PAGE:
RF GND Pins 1 & 3 RF ground, internally connected to the module screen and pin 6 (0V). These pins should be directly connected to the RF return path - e.g. coax braid, main PCB ground plane etc.
RF out Pin 2 50Ω RF output to antenna. Internally DC-isolated. See antenna section of applications notes for details of suitable antennas / feeds.
En Pin 4 Tx enable. £0.15V or open-circuit on this pin disables module (current <1mA),
³1.7V enables module. Input impedance 1MΩ approx. Observe slew rate requirements (see applications note).
Vcc Pin 5 5V DC +ve supply. Max ripple content 0.1Vp-p. Decoupling is not generally required.
0 V Pin 6 DC supply ground. Internally connected to pins 1, 3 and module screen.
TXD Pin 7 DC coupled input for 5V CMOS logic. Rin = 100kΩ

Functional description: ENR1

The ENR1 module is a double conversion NBFM superhet receiver capable of handling data rates of up to 5kbps. It will operate from a supply of 2.7V to 16V and draws 13mA when receiving. A signal strength (RSSI) output with greater than 45dB of range is provided. The SIL style ENR1 measures 48 x 17.5 x 7.2mm excluding the pins.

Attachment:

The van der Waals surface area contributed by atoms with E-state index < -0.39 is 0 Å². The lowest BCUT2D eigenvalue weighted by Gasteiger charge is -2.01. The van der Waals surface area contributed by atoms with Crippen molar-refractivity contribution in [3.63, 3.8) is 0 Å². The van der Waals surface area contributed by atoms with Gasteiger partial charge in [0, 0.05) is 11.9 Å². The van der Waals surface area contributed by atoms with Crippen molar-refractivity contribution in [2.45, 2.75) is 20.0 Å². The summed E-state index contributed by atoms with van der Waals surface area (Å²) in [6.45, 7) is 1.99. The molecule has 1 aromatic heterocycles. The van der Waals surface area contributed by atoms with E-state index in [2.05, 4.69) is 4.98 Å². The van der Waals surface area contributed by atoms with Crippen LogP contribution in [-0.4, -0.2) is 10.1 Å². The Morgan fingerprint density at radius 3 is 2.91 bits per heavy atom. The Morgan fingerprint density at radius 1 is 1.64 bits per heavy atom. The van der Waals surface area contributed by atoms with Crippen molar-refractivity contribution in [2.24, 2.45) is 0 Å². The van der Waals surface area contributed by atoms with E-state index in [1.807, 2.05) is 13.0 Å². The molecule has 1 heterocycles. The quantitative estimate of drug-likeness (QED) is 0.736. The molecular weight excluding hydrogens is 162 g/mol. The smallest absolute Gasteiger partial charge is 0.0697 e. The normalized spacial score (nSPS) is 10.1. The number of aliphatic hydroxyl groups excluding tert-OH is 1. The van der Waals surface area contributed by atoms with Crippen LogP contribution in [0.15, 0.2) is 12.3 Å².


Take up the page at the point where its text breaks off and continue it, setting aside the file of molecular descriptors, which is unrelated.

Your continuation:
Figure 4: ENR1 block diagram


Figure 5: ENR1 physical dimension

Pin description ENR1

RF in Pin 1 50W RF input from antenna. Internally DC-isolated. See antenna section of applications notes for suggested antennas and feeds.
RF GND Pins 2&3 RF ground, internally connected to the module screen and pin 6 (0V). These pins should be directly connected to the RF return path - e.g. coax braid, main PCB ground plane etc.
En Pin 4 RX enable. £0.15V or open-circuit on this pin disables module (current < 1mA), ³1.7V enables module. Input impedance 1MΩ approx. Observe slew rate requirements (see application note).
RSSI Pin 5 Received signal strength indicator with >80dB range. See application notes for typical characteristics.
0 V Pin 6 DC supply ground. Internally connected to pins 1, 3 and module screen.
Vcc Pin 7 DC +ve supply. Max ripple content 0.1Vp-p. Decoupling is not generally required.
AF Pin 8 Buffered and filtered analogue output from the FM demodulator. Standing DC bias 0.75V approx. External load should be >10kΩ // <100pF
RXD Pin 9 Digital output from the internal data slicer. The data is a squared version of the signal on pin 8 (AF) and is true data, i.e. as fed to the transmitter. Output is "open-collector" format with internal 10kΩ pull-up to Vcc (pin 7)..